With increasing debt loads hitting today's senior Florida residents, many older Floridians are turning more and more to bankruptcy court to resolve their financial problems. According to a recent article by Forbes, there are a number of reasons senior Americans are looking to bankruptcy to help them out of fiscal trouble.
It is very easy to get into debt in Florida. Anyone can overspend or over extend themselves. However, once your debt becomes problematic and you can no longer make your payments, some creditors may take drastic steps. You may be concerned about the security of your bank accounts in such a situation. Typically, for secured debts, you do not have much to worry about because they take whatever it is that secured the loan, such as your home or car. However, for unsecured debts, creditors may very well go after your bank accounts.
If you are like many Floridians, you have probably received an offer in the mail for a 0-interest credit card, and you may have found that offer appealing. Before you sign on the dotted line, however, keep in mind that credit card companies are there to make a buck, and they rarely act in a customer's best interest. At the law office of Kingcade Garcia McMaken, we have a firm understanding of how credit card companies operate, and we have assisted many clients who have fallen behind on their credit card payments or otherwise found themselves facing seemingly insurmountable debt.
Florida residents struggling with debt will also commonly find themselves struggling against the harsh and unrelenting harassment of creditors. Unfortunately, the threats that collection agencies make toward you can be endless and frightening, especially since they can easily carry said threats out. Here at Kingcade & Garcia, PA, we want to provide you with all the information possible so that you can stop this harassment in its tracks.
It may seem hard to believe, but over the next month, parents with college-aged children will soon be seeing them packing up their rooms, loading their cars and heading back to campus for the start of the fall semester. This means that the weeks ahead will be filled with seemingly innumerable shopping trips and other preparations designed to facilitate both a comfortable existence and, more significantly, academic success.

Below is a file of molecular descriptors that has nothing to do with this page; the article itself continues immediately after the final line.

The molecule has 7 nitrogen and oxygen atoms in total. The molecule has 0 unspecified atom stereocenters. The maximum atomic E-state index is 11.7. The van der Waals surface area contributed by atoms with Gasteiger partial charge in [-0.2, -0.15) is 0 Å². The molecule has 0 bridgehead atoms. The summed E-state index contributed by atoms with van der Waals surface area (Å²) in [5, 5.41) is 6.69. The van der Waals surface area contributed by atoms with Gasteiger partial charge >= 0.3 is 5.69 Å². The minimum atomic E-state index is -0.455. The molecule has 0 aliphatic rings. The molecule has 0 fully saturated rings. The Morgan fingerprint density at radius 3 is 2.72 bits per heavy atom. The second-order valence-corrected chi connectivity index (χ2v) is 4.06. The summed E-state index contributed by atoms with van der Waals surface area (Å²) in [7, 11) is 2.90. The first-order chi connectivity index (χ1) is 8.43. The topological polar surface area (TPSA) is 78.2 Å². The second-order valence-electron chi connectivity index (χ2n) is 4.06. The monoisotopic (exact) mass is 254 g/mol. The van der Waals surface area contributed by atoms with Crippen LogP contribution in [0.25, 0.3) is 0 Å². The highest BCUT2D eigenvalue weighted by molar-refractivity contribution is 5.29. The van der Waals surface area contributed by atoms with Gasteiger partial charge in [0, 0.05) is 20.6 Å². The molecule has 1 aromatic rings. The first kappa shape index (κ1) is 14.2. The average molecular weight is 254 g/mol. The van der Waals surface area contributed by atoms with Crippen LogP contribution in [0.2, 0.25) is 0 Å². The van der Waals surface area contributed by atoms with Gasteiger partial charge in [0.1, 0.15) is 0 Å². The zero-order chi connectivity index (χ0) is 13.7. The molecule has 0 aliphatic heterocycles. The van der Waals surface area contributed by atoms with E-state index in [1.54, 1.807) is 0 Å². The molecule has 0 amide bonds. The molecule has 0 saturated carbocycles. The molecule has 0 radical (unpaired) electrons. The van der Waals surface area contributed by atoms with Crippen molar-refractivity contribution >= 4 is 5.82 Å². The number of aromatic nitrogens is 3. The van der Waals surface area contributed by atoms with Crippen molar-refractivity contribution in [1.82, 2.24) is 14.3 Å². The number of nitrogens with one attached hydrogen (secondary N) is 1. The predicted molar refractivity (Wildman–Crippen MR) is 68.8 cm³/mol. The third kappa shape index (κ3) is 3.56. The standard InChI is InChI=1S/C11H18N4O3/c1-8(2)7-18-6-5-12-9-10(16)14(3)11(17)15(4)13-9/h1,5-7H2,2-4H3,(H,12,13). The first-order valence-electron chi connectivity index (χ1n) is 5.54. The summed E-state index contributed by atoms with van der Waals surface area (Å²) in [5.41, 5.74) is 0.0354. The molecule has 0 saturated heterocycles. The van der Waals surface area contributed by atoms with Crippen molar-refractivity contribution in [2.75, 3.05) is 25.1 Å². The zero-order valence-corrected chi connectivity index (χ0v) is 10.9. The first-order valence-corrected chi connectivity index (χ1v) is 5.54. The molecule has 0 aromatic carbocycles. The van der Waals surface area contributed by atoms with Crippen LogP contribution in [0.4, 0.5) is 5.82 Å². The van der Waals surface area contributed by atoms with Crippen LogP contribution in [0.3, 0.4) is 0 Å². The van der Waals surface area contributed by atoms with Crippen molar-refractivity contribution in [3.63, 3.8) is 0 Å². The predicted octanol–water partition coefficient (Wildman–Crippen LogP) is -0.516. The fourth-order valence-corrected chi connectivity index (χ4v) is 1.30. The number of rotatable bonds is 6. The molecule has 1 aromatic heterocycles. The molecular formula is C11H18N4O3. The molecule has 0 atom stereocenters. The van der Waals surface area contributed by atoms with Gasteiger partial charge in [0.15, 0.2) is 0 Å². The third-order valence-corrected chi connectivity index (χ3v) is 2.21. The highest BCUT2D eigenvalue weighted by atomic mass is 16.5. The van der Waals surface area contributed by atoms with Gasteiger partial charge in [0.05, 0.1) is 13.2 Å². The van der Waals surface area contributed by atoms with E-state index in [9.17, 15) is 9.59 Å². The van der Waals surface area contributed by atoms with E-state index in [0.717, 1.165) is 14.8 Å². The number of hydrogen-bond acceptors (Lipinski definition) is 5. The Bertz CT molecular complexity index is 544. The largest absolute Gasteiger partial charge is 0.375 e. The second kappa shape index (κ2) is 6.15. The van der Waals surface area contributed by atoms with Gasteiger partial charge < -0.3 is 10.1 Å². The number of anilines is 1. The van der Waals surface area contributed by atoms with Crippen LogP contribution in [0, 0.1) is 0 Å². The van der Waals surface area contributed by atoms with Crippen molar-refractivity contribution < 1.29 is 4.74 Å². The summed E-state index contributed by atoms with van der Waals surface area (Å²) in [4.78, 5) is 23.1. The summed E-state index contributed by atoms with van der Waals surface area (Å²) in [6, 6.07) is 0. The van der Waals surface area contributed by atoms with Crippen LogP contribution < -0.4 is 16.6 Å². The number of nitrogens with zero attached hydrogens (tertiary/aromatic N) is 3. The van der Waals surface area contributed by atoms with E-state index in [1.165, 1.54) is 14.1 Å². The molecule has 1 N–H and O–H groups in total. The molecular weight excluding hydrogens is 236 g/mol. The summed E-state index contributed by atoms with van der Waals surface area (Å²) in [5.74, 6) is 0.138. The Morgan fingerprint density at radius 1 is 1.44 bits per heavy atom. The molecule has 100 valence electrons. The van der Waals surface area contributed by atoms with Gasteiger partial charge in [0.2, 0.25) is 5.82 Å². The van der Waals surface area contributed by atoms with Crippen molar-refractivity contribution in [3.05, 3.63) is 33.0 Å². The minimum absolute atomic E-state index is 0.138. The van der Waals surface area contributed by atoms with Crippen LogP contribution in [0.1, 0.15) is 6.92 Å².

Looking back, one of the more shocking aspects of the not-so-distant subprime mortgage crisis was that billions of dollars in loans were ultimately thrown out by courts in collection actions owing to the fact that lenders simply couldn't provide the necessary documentation.
Chances are good the last time you bought anything -- from that tank of gas on the way home yesterday to that cup of coffee on your way into work this morning -- you paid for it with a credit card. Chances are also good that you had multiple card options from which to choose, perhaps combing through your wallet to find some preferred plastic.
This coming weekend, most people will understandably be preoccupied with all things Fourth of July from hosting backyard barbeques and pool parties to attending parades and finding a good spot for fireworks.
It's a truly exciting time of the year for young people throughout Florida and across the nation. That's because many will be -- or perhaps already have -- marched across a stage to receive their college diploma, the culmination of years of hard work and, for many, a major financial commitment.
According to the Federal Reserve Bank of New York, the total amount of household debt here in the U.S. at the end of 2016 was $12.58 trillion. If this seem like an incomprehensible number, consider that just last week this same branch of the Federal Reserve released a report indicating that this number grew to $12.7 trillion during the first three months of 2017, surpassing 2008's pre-recession levels.